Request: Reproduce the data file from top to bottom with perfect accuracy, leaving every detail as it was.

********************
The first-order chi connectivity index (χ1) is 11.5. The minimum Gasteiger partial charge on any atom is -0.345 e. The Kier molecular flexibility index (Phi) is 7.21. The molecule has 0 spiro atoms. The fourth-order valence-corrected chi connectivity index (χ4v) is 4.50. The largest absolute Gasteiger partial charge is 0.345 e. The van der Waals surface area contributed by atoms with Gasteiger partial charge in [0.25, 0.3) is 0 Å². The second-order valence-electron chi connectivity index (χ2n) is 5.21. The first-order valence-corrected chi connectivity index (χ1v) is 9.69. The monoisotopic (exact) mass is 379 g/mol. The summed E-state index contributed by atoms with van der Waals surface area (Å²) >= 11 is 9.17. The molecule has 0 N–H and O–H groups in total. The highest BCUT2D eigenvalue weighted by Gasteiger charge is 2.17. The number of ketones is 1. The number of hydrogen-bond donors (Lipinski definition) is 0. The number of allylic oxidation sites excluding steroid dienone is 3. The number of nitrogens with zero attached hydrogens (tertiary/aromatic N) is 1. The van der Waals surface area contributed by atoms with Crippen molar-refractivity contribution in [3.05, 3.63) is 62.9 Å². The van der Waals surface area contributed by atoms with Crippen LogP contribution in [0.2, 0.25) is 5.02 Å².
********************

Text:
The first-order chi connectivity index (χ1) is 11.5. The minimum Gasteiger partial charge on any atom is -0.345 e. The Kier molecular flexibility index (Phi) is 7.21. The molecule has 0 spiro atoms. The fourth-order valence-corrected chi connectivity index (χ4v) is 4.50. The largest absolute Gasteiger partial charge is 0.345 e. The van der Waals surface area contributed by atoms with Gasteiger partial charge in [0.25, 0.3) is 0 Å². The second-order valence-electron chi connectivity index (χ2n) is 5.21. The first-order valence-corrected chi connectivity index (χ1v) is 9.69. The monoisotopic (exact) mass is 379 g/mol. The summed E-state index contributed by atoms with van der Waals surface area (Å²) >= 11 is 9.17. The molecule has 0 N–H and O–H groups in total. The highest BCUT2D eigenvalue weighted by Gasteiger charge is 2.17. The number of ketones is 1. The number of hydrogen-bond donors (Lipinski definition) is 0. The number of allylic oxidation sites excluding steroid dienone is 3. The number of nitrogens with zero attached hydrogens (tertiary/aromatic N) is 1. The van der Waals surface area contributed by atoms with Crippen molar-refractivity contribution in [3.05, 3.63) is 62.9 Å². The van der Waals surface area contributed by atoms with Crippen LogP contribution in [0.2, 0.25) is 5.02 Å².